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I would appreciate if you would consider posting this call for participation to your camelid health network. I am especially interested in vets becoming aware of my requests. I can forward my CV to anyone who is interested and would be happy to discuss this further. I posted this initially on alpacasite, and have begun to receive samples weekly since the posting.
I am actually faculty at Ohio State University as well, having an courtesy appointment in Anthropology there since 1997. Looking forward to hearing from you. I would be willing to give a talk related to this as well if that would help procure more samples and cooperation. Cheers, Andy Merriwether
Call for Participation: I have started a DNA bank for future use mapping potentially genetic diseases and phenotypic traits in alpacas and other camelids. Now that the alpaca genome project is almost finished, we will have at least a rough road map of the alpaca genome to start searching for genes involved in camelid health, disease, and various phenotypes. To this end I thought it would be prudent to start banking blood samples from any animals that have any unusual traits, or are born with defects (even born dead). I currently have grants in review to map the genes for camelid coat and skin color, and to map the Suri allele, with the goal of developing genetic tests to offer the industry. If I can accumulate enough samples (blood or tissue, and fiber), I will submit grants to map the gene(s) for choanal atresia and wry face, and polydactyly. To do this, I need blood or tissue samples from the animals born with CA or wry face or polydactyly, as well as from the dam and sire (if possible), and ideally also from other unaffected siblings. This would all be strictly confidential. I have already received dozens of samples, but will need 50-100 cases and their parents for each trait to map any of these. Llamas are fine also. The animals do not have to be registered. It would help me to have any vet information describing the condition, and if any of the animals (affected or not) have ARI or CLCC numbers it would help me to have them as well. Again, this is strictly confidential. I am not restricting it to these problems. I have collected samples from polydactyl animals and animals with multiple limbs, as well as animals with nursing problems. If anyone has run into this, or does run into it in the future, I would appreciate receiving samples. In general, I am interested in any potentially disease-related phenotypes or unusual non-disease-related phenotypes (traits). I will be happy to talk to anyone about this on the phone or by email. Phone at home is 607-785-8226. Lab is 607-777-6707. Email is email@example.com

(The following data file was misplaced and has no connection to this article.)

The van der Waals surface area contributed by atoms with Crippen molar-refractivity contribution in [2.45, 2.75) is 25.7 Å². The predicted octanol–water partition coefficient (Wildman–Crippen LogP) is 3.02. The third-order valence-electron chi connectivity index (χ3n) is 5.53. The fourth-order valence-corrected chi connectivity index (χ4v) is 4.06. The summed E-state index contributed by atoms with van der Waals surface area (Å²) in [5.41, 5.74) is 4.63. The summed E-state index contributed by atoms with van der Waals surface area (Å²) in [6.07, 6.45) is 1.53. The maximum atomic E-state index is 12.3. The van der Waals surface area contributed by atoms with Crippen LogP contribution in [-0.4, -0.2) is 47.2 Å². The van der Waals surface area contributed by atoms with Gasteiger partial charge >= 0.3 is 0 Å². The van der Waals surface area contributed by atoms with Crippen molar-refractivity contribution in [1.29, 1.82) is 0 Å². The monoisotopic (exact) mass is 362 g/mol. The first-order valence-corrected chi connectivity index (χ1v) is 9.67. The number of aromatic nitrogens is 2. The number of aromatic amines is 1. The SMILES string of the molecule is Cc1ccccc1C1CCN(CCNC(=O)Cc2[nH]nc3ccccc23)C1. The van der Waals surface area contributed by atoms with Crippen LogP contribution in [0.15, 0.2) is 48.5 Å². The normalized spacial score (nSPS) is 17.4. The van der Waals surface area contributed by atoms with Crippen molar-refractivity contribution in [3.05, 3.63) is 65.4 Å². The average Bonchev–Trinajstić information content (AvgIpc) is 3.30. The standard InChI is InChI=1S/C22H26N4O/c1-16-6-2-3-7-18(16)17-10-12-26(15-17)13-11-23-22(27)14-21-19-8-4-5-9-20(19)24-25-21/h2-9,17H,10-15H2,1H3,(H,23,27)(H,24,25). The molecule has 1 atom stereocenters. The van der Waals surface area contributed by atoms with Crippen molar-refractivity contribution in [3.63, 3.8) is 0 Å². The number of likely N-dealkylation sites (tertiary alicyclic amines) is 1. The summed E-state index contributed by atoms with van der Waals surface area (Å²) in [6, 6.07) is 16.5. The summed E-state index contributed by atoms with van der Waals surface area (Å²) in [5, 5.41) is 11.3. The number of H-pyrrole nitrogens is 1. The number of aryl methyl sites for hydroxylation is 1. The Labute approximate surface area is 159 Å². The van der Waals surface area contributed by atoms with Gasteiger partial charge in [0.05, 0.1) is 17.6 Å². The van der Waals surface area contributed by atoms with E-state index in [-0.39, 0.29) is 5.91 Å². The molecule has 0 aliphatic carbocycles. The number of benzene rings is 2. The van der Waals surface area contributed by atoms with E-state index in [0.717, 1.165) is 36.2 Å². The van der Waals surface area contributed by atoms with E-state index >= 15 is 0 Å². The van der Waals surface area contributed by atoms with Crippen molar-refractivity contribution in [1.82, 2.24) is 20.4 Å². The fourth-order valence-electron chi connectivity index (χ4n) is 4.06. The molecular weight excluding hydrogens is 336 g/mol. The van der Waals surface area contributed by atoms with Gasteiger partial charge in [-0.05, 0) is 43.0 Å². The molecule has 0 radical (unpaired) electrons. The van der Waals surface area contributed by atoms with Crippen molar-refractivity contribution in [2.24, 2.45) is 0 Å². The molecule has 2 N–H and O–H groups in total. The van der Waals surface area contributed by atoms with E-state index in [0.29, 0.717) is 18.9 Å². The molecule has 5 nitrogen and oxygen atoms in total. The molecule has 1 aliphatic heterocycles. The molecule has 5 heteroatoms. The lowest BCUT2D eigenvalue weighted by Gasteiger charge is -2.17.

For now, I am establishing this registry with my own funds (ie doing the extractions from blood and tissue samples and storing them at -80C). If enough samples materialize, I will be able to apply for funding to help pay for this. For now, it is based on your generosity to spend the money to draw the bloods and mail them to me. Blood should be in a lavender top tube (EDTA Vacuutainer) , ideally 1-5 mls. It should be overnight mailed to me within 72 hours of drawing it. It should be refrigerated (not frozen) until it is mailed, and can be sent with a blue-ice pack or room temperature if it is not too hot. You need to email me to warn me it is coming, and all related paperwork should accompany the samples, which should be labeled clearly so I know what is what. Also include your name and contact information in the package.
Express mail to: D. Andrew Merriwether Lab Department of Biology Binghamton University 210 Science III Bldg. Parkway East PO Box 6000 Binghamton, NY 13902-6000 Lab Phone: 607-777-6707
Background on me: I am currently an associate professor of anthropology and biology at Binghamton University (since 2002). I have a BA in Medical Anthropology, a BS in Biology, an MS in Genetics, a Ph.D. in Human Genetics, and three years postdoctoral training at the Keck Center for Advanced Training in Computational Biology. I was an assistant professor in two departments and two centers at the University of Michigan from 1996-2002 (Anthropolgy, Ecology and Evolutionary Biology, the Center for Statistical Genetics, and the Center for Molecular and Clinical Epidemiology of Infectious Diseases (MACEPID)). With my wife, Ann Merriwether (Faculty in Psychology Dept. and in the School of Human Development at Binghamton University), I co-own Nyala Farm Alpacas, where we currently have 23 alpacas (22 Huacayas and a demonstration model Suri, with two more due this year). We have owned alpacas for about three years now. I have served on the Alpaca Research Foundation Board of directors, the ARI genetics committee under Shauna Brummet, and the Breed Standards Committee for the Empire Alpaca Association. Ann and I have written numerous articles on alpaca genetics for various alpaca and camelid trade journals.
Conflict of Interest: I hope to develop commercial tests to test for the presence of various traits and diseases that I think will benefit the industry and be desirable to alpaca owners and breeders. I also hope some of them will benefit me financially someday as well, but if not, I love solving a good mystery.
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